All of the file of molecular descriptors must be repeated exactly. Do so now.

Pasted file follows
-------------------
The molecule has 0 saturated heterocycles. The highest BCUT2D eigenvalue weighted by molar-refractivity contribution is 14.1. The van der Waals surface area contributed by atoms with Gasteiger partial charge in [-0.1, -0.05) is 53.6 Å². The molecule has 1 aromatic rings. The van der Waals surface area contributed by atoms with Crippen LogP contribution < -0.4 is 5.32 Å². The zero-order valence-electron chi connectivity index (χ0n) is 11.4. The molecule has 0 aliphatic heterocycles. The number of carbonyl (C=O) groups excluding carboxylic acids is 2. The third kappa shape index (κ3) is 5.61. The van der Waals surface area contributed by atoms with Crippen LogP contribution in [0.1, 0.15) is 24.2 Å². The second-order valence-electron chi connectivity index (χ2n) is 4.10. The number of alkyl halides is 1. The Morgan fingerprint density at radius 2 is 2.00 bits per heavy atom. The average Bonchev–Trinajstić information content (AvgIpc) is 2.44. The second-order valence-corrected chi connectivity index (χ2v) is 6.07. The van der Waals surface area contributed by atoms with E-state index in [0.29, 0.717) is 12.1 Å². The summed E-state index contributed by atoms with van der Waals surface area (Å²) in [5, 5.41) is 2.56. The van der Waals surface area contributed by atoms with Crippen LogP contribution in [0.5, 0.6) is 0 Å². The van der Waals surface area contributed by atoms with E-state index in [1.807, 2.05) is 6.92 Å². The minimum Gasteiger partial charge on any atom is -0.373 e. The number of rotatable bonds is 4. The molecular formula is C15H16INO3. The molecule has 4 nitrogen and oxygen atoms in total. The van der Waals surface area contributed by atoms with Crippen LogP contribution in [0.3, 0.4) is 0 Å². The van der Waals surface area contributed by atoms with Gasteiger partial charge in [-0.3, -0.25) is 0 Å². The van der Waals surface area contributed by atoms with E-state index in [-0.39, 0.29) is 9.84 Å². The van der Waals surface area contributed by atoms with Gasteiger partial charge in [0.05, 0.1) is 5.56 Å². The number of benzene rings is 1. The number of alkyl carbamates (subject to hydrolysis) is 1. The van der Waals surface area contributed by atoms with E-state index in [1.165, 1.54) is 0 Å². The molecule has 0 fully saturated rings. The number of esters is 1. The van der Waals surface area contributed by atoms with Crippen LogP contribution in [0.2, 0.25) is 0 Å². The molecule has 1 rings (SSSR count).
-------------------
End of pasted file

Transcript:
The molecule has 0 saturated heterocycles. The highest BCUT2D eigenvalue weighted by molar-refractivity contribution is 14.1. The van der Waals surface area contributed by atoms with Gasteiger partial charge in [-0.1, -0.05) is 53.6 Å². The molecule has 1 aromatic rings. The van der Waals surface area contributed by atoms with Crippen LogP contribution < -0.4 is 5.32 Å². The zero-order valence-electron chi connectivity index (χ0n) is 11.4. The molecule has 0 aliphatic heterocycles. The number of carbonyl (C=O) groups excluding carboxylic acids is 2. The third kappa shape index (κ3) is 5.61. The van der Waals surface area contributed by atoms with Crippen LogP contribution in [0.1, 0.15) is 24.2 Å². The second-order valence-electron chi connectivity index (χ2n) is 4.10. The number of alkyl halides is 1. The Morgan fingerprint density at radius 2 is 2.00 bits per heavy atom. The average Bonchev–Trinajstić information content (AvgIpc) is 2.44. The second-order valence-corrected chi connectivity index (χ2v) is 6.07. The van der Waals surface area contributed by atoms with E-state index in [0.29, 0.717) is 12.1 Å². The summed E-state index contributed by atoms with van der Waals surface area (Å²) in [5, 5.41) is 2.56. The van der Waals surface area contributed by atoms with Crippen LogP contribution in [0.5, 0.6) is 0 Å². The van der Waals surface area contributed by atoms with E-state index in [1.807, 2.05) is 6.92 Å². The minimum Gasteiger partial charge on any atom is -0.373 e. The number of rotatable bonds is 4. The molecular formula is C15H16INO3. The molecule has 4 nitrogen and oxygen atoms in total. The van der Waals surface area contributed by atoms with Crippen LogP contribution in [0.3, 0.4) is 0 Å². The van der Waals surface area contributed by atoms with Gasteiger partial charge in [-0.3, -0.25) is 0 Å². The van der Waals surface area contributed by atoms with E-state index in [-0.39, 0.29) is 9.84 Å². The van der Waals surface area contributed by atoms with Gasteiger partial charge in [0.05, 0.1) is 5.56 Å². The number of benzene rings is 1. The number of alkyl carbamates (subject to hydrolysis) is 1. The van der Waals surface area contributed by atoms with E-state index in [1.165, 1.54) is 0 Å². The molecule has 0 fully saturated rings. The number of esters is 1. The van der Waals surface area contributed by atoms with Crippen LogP contribution in [0.2, 0.25) is 0 Å². The molecule has 1 rings (SSSR count).